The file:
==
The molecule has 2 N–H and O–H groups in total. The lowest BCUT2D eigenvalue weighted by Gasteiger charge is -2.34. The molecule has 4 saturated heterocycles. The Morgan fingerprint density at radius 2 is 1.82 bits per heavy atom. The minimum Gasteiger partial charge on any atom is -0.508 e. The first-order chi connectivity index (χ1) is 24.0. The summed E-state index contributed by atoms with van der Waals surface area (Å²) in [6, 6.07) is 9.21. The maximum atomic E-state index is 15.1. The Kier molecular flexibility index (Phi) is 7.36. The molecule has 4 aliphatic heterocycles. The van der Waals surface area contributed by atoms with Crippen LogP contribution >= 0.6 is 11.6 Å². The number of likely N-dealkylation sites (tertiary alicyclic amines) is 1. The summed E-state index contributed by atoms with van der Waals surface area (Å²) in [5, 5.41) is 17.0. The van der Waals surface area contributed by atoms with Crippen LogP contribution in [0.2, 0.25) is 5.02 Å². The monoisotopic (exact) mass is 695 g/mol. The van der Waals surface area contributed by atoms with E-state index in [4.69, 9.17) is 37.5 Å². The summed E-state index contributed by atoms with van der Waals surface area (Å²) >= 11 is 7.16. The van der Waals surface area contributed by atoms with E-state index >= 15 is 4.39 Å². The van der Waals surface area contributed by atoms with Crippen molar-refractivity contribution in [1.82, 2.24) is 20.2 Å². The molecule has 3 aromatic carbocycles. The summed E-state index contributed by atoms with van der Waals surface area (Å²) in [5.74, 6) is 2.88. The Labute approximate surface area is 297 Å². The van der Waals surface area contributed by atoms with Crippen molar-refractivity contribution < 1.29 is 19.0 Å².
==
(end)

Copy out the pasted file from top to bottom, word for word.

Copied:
The molecule has 2 N–H and O–H groups in total. The lowest BCUT2D eigenvalue weighted by Gasteiger charge is -2.34. The molecule has 4 saturated heterocycles. The Morgan fingerprint density at radius 2 is 1.82 bits per heavy atom. The minimum Gasteiger partial charge on any atom is -0.508 e. The first-order chi connectivity index (χ1) is 24.0. The summed E-state index contributed by atoms with van der Waals surface area (Å²) in [6, 6.07) is 9.21. The maximum atomic E-state index is 15.1. The Kier molecular flexibility index (Phi) is 7.36. The molecule has 4 aliphatic heterocycles. The van der Waals surface area contributed by atoms with Crippen LogP contribution >= 0.6 is 11.6 Å². The number of likely N-dealkylation sites (tertiary alicyclic amines) is 1. The summed E-state index contributed by atoms with van der Waals surface area (Å²) in [5, 5.41) is 17.0. The van der Waals surface area contributed by atoms with Crippen LogP contribution in [0.2, 0.25) is 5.02 Å². The monoisotopic (exact) mass is 695 g/mol. The van der Waals surface area contributed by atoms with E-state index in [4.69, 9.17) is 37.5 Å². The summed E-state index contributed by atoms with van der Waals surface area (Å²) >= 11 is 7.16. The van der Waals surface area contributed by atoms with E-state index >= 15 is 4.39 Å². The van der Waals surface area contributed by atoms with Crippen molar-refractivity contribution in [1.82, 2.24) is 20.2 Å². The molecule has 3 aromatic carbocycles. The summed E-state index contributed by atoms with van der Waals surface area (Å²) in [5.74, 6) is 2.88. The Labute approximate surface area is 297 Å². The van der Waals surface area contributed by atoms with Crippen molar-refractivity contribution < 1.29 is 19.0 Å².